For the past three years I have spent most of my days with wild mountain gorillas. Their home, and mine, has been the misty wooded slopes of the Virunga range, eight lofty volcanoes—the highest is 14,787 feet—shared by three African nations, Rwanda, Uganda, and the Democratic Republic of the Congo.
During this time I have become well acquainted with many of the gorillas, and they with me. They roam the mountain slopes and saddles in groups, and several groups now accept my presence almost as a member. I can approach to within a few feet of them, and some, especially the juveniles and young adults, have come even closer, picked up my camera strap, and examined the buckle on my knapsack. One has even played with the laces on my boots, though I have a feeling that he did not suspect that the boots were, in fact, connected with me.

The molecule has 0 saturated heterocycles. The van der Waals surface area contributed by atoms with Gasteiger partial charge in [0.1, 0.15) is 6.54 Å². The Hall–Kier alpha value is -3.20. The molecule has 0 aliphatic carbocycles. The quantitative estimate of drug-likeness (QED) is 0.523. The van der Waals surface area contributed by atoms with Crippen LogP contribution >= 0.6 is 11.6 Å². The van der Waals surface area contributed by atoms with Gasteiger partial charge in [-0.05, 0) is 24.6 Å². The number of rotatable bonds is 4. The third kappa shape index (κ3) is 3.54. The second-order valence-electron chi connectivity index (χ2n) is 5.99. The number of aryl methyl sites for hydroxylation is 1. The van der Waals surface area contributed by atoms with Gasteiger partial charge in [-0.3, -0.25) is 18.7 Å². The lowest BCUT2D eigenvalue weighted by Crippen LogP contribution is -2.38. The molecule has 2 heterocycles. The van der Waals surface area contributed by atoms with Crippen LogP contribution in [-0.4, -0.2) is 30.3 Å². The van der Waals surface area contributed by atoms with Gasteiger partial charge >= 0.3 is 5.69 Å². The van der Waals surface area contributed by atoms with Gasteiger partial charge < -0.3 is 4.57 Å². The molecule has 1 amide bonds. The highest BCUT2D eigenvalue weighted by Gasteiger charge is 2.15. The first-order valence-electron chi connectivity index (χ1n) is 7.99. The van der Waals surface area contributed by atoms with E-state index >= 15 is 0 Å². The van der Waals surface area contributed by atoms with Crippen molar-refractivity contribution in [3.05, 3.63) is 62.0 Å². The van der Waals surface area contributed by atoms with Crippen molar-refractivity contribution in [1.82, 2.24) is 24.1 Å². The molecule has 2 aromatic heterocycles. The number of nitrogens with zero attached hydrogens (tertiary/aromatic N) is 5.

I know the gorillas as individuals, each with his own traits and personality, and, mainly for identiﬁcation in my hundreds of pages of notes, I have given many of them names: Raﬁki, Uncle Bert, Icarus, and so on.